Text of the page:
The parents also experience their habituated behaviours as objective realities through the reflective perception of their children. Thus for the social collective as a whole, the institutional world is experienced collectively and increasingly as an objective social reality which antedates the individual's life span. Of course, in actual society it would be impossible for parents to enter into an institutional relationship ex nihilo - that is, without any prior socialisation. In reality, the objectivation of social institutions is an on-going process which is already heavily sedimented for each generation, and hence increasingly experienced as an objective facticity - as having a life of its own, separate from human agency.

    Language plays a fundamental role in both the formation and continuation of human institutions. It binds everyday reality and translates experiences into the terms of reference of realities as they are already understood. The very fact of language itself reinforces not only the taken-for-grantedness of everyday reality, but also the reality of non-everyday experiences within the frame of reference of everyday reality itself:

    "The common language available to me for the objectification of my experiences is grounded in everyday life and keeps pointing back to it even as I employ it to interpret experiences in finite provinces of meaning. Typically, therefore, I "distort" the reality of the latter as soon as I begin to use the common language in interpreting them, that is, I "translate" the non-everyday experiences back into the paramount reality of everyday life." 

    It does this through the  establishment of semantic fields which are conceptually bounded and which circumscribe all experience within the framework of the already-known.  Language is the keystone of the process of social institutionalisation therefore. Different aspects of everyday life are constituted and ongoingly reproduced through the objectifying uses of different languages. Professional work, for instance, is often constituted by a different semantic field which orders and makes sense of the experiences one encounters there. A process of selection operates by which some experiences are integrated into the semantic field and others are ignored or discarded. Some semantic combinations are more significant than others from a survival point of view (identifying domains of criticality) and these have greater prominence within the field. By this ordering process, a common stock of knowledge is accumulated which is passed down through successive generations and which therefore helps to maintain social continuity and stability across time.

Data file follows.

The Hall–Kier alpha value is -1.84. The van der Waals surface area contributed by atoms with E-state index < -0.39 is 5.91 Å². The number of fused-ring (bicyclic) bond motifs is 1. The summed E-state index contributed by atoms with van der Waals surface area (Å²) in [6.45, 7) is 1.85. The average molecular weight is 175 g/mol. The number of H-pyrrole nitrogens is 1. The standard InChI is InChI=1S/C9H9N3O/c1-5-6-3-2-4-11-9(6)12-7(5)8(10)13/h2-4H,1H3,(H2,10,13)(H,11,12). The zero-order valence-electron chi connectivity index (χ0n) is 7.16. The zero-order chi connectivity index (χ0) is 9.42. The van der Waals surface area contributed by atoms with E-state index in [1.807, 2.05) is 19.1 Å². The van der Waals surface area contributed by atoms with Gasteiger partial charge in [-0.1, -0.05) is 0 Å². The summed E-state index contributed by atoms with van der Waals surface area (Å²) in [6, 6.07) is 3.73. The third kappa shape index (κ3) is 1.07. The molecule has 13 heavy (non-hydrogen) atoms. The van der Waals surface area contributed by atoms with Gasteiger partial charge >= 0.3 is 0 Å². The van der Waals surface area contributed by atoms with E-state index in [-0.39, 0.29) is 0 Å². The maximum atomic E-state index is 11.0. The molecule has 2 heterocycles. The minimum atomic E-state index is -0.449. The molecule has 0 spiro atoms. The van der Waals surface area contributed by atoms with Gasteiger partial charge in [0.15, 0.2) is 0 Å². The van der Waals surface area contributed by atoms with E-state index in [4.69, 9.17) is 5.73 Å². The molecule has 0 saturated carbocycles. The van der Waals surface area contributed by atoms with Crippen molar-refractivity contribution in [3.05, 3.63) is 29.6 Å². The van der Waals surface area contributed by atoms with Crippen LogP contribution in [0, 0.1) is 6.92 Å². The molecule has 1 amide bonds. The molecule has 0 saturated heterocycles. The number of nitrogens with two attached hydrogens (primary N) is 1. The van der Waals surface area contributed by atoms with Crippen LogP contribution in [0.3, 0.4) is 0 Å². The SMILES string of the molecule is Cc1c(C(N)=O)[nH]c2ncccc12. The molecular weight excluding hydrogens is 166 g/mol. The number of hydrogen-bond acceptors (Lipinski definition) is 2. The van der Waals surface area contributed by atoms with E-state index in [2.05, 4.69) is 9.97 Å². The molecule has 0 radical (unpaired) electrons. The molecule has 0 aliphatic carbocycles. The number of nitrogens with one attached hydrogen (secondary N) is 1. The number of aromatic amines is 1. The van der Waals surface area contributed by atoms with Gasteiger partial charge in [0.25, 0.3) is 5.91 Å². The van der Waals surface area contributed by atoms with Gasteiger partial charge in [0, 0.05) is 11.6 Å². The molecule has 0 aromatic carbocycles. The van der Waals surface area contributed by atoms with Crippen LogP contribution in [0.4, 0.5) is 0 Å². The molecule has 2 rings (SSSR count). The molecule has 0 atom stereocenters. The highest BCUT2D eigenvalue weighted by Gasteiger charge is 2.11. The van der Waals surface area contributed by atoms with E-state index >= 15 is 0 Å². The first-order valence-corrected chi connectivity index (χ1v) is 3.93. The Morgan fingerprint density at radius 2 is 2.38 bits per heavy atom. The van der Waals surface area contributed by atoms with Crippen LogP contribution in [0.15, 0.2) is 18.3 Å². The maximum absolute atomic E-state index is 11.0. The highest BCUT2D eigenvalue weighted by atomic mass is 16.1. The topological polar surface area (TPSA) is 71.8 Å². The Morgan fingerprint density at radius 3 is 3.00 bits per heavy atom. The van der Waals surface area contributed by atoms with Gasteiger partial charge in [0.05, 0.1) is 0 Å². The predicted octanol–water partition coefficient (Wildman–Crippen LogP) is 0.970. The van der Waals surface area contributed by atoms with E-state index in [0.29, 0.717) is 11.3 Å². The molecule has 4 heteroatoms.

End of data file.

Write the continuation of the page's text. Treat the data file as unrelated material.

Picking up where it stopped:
Social institutions, thus structure and organise themselves through the mediation of language, establishing distinct semantic fields which also reciprocally bestow social orientation and identity upon their members. In the professions, the selection of frames of reference which constrain these semantic fields define both the cultural inclusivity and the exclusivity of professionals as professionals - that is, the role and social identity of the professional is both defined and prescribed not only within the profession itself, but also within the larger social context of everyday life.

    These role definitions then circumscribe the common stock of knowledge about the social status and experience which is contingent upon it. Hence these reciprocal influences between role definition and social status tend towards a self-fulfilling reciprocity. Put simply, we can say that certain linguistic codes act as a social filter, ensuring that only those with a particular social background are attracted to membership, being best able to interpret and understand the codification of the complex language systems involved.   Pierre Bourdieu has separately and fully articulated the process by which this happens.